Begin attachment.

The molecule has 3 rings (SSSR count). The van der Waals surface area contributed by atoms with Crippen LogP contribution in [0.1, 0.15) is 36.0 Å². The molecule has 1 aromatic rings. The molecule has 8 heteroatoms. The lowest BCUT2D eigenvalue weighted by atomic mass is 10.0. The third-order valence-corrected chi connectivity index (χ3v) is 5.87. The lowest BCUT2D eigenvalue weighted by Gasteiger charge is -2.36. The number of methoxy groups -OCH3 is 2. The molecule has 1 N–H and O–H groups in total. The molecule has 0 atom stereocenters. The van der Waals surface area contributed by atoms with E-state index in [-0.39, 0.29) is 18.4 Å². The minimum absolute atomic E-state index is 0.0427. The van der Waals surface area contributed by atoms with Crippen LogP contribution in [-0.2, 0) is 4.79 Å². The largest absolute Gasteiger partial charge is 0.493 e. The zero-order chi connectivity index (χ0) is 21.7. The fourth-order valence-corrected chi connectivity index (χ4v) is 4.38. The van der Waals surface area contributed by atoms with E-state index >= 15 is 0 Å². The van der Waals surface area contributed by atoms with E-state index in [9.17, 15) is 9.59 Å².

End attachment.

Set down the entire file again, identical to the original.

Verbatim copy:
The molecule has 3 rings (SSSR count). The van der Waals surface area contributed by atoms with Crippen LogP contribution in [0.1, 0.15) is 36.0 Å². The molecule has 1 aromatic rings. The molecule has 8 heteroatoms. The lowest BCUT2D eigenvalue weighted by atomic mass is 10.0. The third-order valence-corrected chi connectivity index (χ3v) is 5.87. The lowest BCUT2D eigenvalue weighted by Gasteiger charge is -2.36. The number of methoxy groups -OCH3 is 2. The molecule has 1 N–H and O–H groups in total. The molecule has 0 atom stereocenters. The van der Waals surface area contributed by atoms with E-state index in [-0.39, 0.29) is 18.4 Å². The minimum absolute atomic E-state index is 0.0427. The van der Waals surface area contributed by atoms with Crippen LogP contribution in [-0.2, 0) is 4.79 Å². The largest absolute Gasteiger partial charge is 0.493 e. The zero-order chi connectivity index (χ0) is 21.7. The fourth-order valence-corrected chi connectivity index (χ4v) is 4.38. The van der Waals surface area contributed by atoms with E-state index >= 15 is 0 Å². The van der Waals surface area contributed by atoms with E-state index in [9.17, 15) is 9.59 Å².